36 Although pierrots were displaced from the Bruce Embankment (see No. 23), shows continued elsewhere. Here we see J.R. Tyrell's Nauticals, a company that had been playing at the Bruce Embankment since 19Ü8.The card, sent to AlfWalters, a ventriloquist who was performing in Crieff, is dated 1 Ü August 1 914, just six days after the outbreak of the First Warld War. The sender jokes that he is writing since he has . a few minutes to spare bef are the Germans capture us.' Adding that he thought that his party would be winding up earlier than usual because of the war, he wrote

that, in that case, he could give his ventriloquist friend a 'turn' at his benefit concert. It is likely, though, that these young men would have been

wearing real-life uniforms bef are the war finally ended in 1 918.

T R Tyrre.l's Nau i .

37 'Wee Willie' was one of the comedy stars of the circa 191 0 shows and here we see his name (part only visible) adorning this West Sands booth, which had been erected by permission of the Council. A few years earlier the Council had tried to insist that lessees provide only 'highclass' entertainment in the form of instrumental and vocal musie. But these performers had returned to the traditional pierrot style of performance and costume. Their dress, complete with pom-poms, ruff and cone-shaped hat, was derived from the Italian commedia dell' arte troupes. Those who had paid were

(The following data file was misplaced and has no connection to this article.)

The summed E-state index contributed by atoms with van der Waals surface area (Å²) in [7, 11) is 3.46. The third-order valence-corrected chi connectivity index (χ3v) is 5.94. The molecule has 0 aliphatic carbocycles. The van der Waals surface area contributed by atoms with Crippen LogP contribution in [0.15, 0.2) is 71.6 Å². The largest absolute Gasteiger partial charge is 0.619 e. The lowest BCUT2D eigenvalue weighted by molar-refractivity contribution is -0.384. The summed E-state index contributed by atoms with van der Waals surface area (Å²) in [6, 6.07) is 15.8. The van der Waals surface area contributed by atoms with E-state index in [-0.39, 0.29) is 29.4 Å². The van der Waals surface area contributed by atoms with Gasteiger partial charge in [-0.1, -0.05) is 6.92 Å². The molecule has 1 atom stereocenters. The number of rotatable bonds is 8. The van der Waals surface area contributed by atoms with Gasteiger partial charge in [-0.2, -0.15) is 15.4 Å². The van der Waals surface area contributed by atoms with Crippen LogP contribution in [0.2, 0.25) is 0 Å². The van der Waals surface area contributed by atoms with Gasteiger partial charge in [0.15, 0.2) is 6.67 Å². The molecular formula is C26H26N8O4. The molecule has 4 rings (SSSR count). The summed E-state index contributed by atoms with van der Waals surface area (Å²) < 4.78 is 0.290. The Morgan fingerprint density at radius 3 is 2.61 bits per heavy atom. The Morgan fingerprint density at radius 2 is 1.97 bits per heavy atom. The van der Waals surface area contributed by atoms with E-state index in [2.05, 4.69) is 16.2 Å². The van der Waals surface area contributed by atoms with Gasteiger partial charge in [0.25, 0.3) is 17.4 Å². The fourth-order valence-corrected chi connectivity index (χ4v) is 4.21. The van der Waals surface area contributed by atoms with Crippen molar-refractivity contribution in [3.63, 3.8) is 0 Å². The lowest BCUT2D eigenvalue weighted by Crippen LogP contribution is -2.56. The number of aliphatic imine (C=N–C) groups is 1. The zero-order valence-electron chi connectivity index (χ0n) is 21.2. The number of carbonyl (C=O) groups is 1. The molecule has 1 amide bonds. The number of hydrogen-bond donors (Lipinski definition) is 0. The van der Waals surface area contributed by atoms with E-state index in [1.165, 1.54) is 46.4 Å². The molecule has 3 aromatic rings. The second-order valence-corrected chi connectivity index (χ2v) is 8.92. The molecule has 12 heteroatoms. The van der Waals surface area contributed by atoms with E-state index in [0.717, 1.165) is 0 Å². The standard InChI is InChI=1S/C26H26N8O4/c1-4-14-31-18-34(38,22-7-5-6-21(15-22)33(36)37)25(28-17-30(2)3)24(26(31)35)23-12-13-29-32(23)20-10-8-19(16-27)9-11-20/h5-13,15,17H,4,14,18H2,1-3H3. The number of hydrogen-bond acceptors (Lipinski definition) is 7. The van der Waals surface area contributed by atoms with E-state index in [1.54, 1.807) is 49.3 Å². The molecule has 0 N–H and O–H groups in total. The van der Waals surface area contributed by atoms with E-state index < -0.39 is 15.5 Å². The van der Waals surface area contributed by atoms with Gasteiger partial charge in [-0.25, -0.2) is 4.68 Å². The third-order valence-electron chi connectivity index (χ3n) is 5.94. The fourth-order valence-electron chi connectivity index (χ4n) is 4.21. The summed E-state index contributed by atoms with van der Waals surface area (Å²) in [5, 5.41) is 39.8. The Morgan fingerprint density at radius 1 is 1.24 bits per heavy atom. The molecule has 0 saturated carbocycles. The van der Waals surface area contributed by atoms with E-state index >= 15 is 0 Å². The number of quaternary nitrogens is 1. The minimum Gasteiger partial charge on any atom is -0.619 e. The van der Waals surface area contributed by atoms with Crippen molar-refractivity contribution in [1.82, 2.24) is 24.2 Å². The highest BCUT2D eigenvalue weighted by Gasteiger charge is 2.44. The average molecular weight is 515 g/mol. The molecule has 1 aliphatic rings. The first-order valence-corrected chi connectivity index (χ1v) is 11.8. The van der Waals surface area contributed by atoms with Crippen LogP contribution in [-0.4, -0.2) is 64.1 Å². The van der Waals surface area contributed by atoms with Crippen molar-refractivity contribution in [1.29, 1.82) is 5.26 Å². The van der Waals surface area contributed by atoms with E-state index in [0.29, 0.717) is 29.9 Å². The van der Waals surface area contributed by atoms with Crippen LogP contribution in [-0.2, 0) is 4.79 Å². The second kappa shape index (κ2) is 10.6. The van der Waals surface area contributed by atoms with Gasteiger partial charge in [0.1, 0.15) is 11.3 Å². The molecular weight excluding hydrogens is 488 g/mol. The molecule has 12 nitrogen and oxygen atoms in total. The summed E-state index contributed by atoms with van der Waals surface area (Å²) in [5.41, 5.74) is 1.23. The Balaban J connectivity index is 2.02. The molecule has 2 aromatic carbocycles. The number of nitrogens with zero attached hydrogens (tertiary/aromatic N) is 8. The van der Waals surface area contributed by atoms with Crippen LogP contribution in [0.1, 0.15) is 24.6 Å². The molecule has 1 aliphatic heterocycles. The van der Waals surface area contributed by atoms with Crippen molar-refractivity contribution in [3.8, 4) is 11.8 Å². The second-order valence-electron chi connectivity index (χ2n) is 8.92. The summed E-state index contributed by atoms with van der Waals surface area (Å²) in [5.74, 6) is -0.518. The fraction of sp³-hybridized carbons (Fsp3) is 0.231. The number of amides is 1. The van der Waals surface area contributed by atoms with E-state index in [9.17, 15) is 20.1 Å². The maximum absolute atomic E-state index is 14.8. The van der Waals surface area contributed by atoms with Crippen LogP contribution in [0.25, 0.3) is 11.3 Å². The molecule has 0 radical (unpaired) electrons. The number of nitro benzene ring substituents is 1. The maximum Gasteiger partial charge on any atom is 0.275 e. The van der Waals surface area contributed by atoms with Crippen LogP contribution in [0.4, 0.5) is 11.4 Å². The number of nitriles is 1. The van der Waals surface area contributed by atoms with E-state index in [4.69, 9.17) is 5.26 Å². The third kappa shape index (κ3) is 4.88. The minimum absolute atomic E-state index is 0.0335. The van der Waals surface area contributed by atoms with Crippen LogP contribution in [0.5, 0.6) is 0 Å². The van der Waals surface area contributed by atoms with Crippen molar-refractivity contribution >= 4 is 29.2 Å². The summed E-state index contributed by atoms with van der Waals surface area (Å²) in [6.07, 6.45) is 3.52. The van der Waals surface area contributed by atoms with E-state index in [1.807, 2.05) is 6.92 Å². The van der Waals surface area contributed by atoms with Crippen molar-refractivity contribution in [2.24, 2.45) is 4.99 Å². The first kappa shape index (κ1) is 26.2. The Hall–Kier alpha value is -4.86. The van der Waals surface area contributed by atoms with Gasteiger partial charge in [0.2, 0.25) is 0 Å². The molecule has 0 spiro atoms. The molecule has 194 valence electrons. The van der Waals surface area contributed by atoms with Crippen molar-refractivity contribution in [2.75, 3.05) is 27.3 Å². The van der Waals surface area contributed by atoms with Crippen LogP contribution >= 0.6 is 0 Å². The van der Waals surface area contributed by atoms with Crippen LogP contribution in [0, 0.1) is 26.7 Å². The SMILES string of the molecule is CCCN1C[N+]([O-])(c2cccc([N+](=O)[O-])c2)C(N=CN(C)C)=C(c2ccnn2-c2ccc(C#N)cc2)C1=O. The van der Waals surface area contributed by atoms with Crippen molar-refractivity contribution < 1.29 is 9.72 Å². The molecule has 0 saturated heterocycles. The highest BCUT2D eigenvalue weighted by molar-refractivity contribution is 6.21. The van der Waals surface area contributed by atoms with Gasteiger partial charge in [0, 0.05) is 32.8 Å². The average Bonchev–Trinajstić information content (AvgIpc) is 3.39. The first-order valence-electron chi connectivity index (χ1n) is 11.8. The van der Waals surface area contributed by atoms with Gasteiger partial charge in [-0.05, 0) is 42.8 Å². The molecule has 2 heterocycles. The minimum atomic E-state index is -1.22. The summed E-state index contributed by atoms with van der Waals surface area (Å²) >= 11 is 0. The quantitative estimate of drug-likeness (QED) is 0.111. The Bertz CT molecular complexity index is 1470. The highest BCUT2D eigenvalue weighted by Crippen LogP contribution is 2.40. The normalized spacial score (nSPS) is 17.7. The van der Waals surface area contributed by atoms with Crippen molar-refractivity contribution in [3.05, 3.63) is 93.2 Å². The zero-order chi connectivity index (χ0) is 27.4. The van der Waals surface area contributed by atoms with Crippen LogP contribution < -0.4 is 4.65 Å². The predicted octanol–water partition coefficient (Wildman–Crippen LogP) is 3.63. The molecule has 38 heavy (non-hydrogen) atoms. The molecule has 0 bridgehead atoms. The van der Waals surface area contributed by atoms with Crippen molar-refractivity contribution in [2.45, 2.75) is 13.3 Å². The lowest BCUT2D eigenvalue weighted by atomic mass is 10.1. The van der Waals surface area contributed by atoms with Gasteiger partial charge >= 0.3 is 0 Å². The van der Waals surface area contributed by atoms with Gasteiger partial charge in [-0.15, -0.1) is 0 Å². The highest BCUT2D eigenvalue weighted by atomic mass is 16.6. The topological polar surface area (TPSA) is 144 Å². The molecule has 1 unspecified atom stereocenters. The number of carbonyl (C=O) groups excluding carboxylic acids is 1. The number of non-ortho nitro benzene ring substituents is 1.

seated inside the enclosure. Pierrots had to be skilled in the art of''botding' - i.e. extracting cash from the spectators, usually the great majority who had remained outside.

Once the performance was over the chairs were stacked inside the hut. The swing doors were then shut and padlocked.


38 In this 1920s view we see an early Bow Butts pierrots' booth. After this simple hut was burned down, the Town Council rejected alternative proposals and decided in

1 927, despite vociferous opposition from the Scores ratepayers, ta invest in a new pavilion, complete with electric lighting and feneed enclasure. The lessees were to be charged

:SI 00 rent far the seasan[ust over lISth afthe estimated cast - and provide their awn piano and moveable furniture.

This building still stands, latterly serving as a tearoom/refreshment stall. Below the hut, a motor-

baat with trippers on board can be seen approaching the mobile jetty. But notice the gap between the jetty and dry land! Pleasure baats for hire, rowing boats mainly;

had to be licenced by the Town Council. In 192 8 Iames Cargill was the licensee at the Bruce Embankment.

<<  |  <  |  1  |  2  |  3  |  4  |  5  |  6  |  7  |  8  |  >  |  >>

Sitemap | Links | Colofon | Privacy | Disclaimer | Algemene voorwaarden | Algemene verkoopvoorwaarden | © 2009 - 2022 Uitgeverij Europese Bibliotheek